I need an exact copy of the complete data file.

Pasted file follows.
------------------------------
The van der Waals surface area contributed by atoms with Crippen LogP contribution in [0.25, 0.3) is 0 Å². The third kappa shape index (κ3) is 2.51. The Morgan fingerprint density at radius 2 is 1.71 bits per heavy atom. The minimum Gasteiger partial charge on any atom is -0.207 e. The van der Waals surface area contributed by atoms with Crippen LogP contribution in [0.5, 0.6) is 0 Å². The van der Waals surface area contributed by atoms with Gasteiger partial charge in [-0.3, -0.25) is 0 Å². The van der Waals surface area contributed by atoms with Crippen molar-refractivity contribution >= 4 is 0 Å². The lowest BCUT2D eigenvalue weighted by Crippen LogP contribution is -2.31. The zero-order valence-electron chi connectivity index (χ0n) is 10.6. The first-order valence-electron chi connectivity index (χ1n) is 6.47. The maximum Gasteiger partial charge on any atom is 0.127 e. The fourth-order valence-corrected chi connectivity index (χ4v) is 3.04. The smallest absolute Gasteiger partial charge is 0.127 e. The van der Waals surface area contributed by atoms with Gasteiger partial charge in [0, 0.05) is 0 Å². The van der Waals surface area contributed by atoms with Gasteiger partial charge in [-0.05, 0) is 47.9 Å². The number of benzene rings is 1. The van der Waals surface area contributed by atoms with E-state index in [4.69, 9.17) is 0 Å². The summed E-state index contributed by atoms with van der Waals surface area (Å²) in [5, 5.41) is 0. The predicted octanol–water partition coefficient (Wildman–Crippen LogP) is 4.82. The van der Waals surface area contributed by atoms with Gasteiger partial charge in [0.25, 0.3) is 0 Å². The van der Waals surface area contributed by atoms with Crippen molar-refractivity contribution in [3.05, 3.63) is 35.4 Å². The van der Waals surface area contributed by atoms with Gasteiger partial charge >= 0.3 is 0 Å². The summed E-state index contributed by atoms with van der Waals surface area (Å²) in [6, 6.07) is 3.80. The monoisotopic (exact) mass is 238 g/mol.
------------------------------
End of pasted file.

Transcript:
The van der Waals surface area contributed by atoms with Crippen LogP contribution in [0.25, 0.3) is 0 Å². The third kappa shape index (κ3) is 2.51. The Morgan fingerprint density at radius 2 is 1.71 bits per heavy atom. The minimum Gasteiger partial charge on any atom is -0.207 e. The van der Waals surface area contributed by atoms with Crippen LogP contribution in [0.5, 0.6) is 0 Å². The van der Waals surface area contributed by atoms with Gasteiger partial charge in [-0.3, -0.25) is 0 Å². The van der Waals surface area contributed by atoms with Crippen molar-refractivity contribution >= 4 is 0 Å². The lowest BCUT2D eigenvalue weighted by Crippen LogP contribution is -2.31. The zero-order valence-electron chi connectivity index (χ0n) is 10.6. The first-order valence-electron chi connectivity index (χ1n) is 6.47. The maximum Gasteiger partial charge on any atom is 0.127 e. The fourth-order valence-corrected chi connectivity index (χ4v) is 3.04. The smallest absolute Gasteiger partial charge is 0.127 e. The van der Waals surface area contributed by atoms with Gasteiger partial charge in [0, 0.05) is 0 Å². The van der Waals surface area contributed by atoms with Gasteiger partial charge in [-0.05, 0) is 47.9 Å². The number of benzene rings is 1. The van der Waals surface area contributed by atoms with E-state index in [4.69, 9.17) is 0 Å². The summed E-state index contributed by atoms with van der Waals surface area (Å²) in [5, 5.41) is 0. The predicted octanol–water partition coefficient (Wildman–Crippen LogP) is 4.82. The van der Waals surface area contributed by atoms with Gasteiger partial charge in [0.25, 0.3) is 0 Å². The van der Waals surface area contributed by atoms with Crippen molar-refractivity contribution in [3.05, 3.63) is 35.4 Å². The van der Waals surface area contributed by atoms with Gasteiger partial charge >= 0.3 is 0 Å². The summed E-state index contributed by atoms with van der Waals surface area (Å²) in [6, 6.07) is 3.80. The monoisotopic (exact) mass is 238 g/mol.